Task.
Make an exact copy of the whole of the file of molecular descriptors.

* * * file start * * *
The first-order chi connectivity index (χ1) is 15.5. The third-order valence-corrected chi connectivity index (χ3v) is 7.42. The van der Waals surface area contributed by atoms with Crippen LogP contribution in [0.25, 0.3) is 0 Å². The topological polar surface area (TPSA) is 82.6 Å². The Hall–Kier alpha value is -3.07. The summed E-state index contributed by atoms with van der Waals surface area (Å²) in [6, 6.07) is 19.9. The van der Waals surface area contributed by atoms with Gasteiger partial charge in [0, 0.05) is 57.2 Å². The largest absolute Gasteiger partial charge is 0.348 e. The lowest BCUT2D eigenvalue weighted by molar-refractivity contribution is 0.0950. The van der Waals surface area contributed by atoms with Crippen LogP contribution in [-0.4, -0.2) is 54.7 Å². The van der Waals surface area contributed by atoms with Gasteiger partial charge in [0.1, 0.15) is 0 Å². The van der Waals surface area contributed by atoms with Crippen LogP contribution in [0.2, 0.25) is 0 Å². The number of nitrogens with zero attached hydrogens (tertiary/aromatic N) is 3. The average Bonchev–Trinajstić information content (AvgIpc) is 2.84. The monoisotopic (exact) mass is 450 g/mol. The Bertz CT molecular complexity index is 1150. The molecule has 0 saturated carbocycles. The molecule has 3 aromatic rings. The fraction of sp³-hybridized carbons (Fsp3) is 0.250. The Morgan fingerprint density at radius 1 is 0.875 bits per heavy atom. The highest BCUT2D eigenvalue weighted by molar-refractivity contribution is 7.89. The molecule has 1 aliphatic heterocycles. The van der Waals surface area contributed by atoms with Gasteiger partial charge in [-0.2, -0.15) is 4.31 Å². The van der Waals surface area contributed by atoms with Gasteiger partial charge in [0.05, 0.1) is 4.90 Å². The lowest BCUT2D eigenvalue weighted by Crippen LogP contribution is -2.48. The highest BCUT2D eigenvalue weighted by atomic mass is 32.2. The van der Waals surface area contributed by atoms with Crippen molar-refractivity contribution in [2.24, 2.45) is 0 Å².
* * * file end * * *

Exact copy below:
The first-order chi connectivity index (χ1) is 15.5. The third-order valence-corrected chi connectivity index (χ3v) is 7.42. The van der Waals surface area contributed by atoms with Crippen LogP contribution in [0.25, 0.3) is 0 Å². The topological polar surface area (TPSA) is 82.6 Å². The Hall–Kier alpha value is -3.07. The summed E-state index contributed by atoms with van der Waals surface area (Å²) in [6, 6.07) is 19.9. The van der Waals surface area contributed by atoms with Gasteiger partial charge in [0, 0.05) is 57.2 Å². The largest absolute Gasteiger partial charge is 0.348 e. The lowest BCUT2D eigenvalue weighted by molar-refractivity contribution is 0.0950. The van der Waals surface area contributed by atoms with Crippen LogP contribution in [-0.4, -0.2) is 54.7 Å². The van der Waals surface area contributed by atoms with Gasteiger partial charge in [0.1, 0.15) is 0 Å². The van der Waals surface area contributed by atoms with Crippen LogP contribution in [0.2, 0.25) is 0 Å². The number of nitrogens with zero attached hydrogens (tertiary/aromatic N) is 3. The average Bonchev–Trinajstić information content (AvgIpc) is 2.84. The monoisotopic (exact) mass is 450 g/mol. The Bertz CT molecular complexity index is 1150. The molecule has 0 saturated carbocycles. The molecule has 3 aromatic rings. The fraction of sp³-hybridized carbons (Fsp3) is 0.250. The Morgan fingerprint density at radius 1 is 0.875 bits per heavy atom. The highest BCUT2D eigenvalue weighted by molar-refractivity contribution is 7.89. The molecule has 1 aliphatic heterocycles. The van der Waals surface area contributed by atoms with Gasteiger partial charge in [-0.2, -0.15) is 4.31 Å². The van der Waals surface area contributed by atoms with Gasteiger partial charge in [0.05, 0.1) is 4.90 Å². The lowest BCUT2D eigenvalue weighted by Crippen LogP contribution is -2.48. The highest BCUT2D eigenvalue weighted by atomic mass is 32.2. The van der Waals surface area contributed by atoms with Crippen molar-refractivity contribution in [2.24, 2.45) is 0 Å².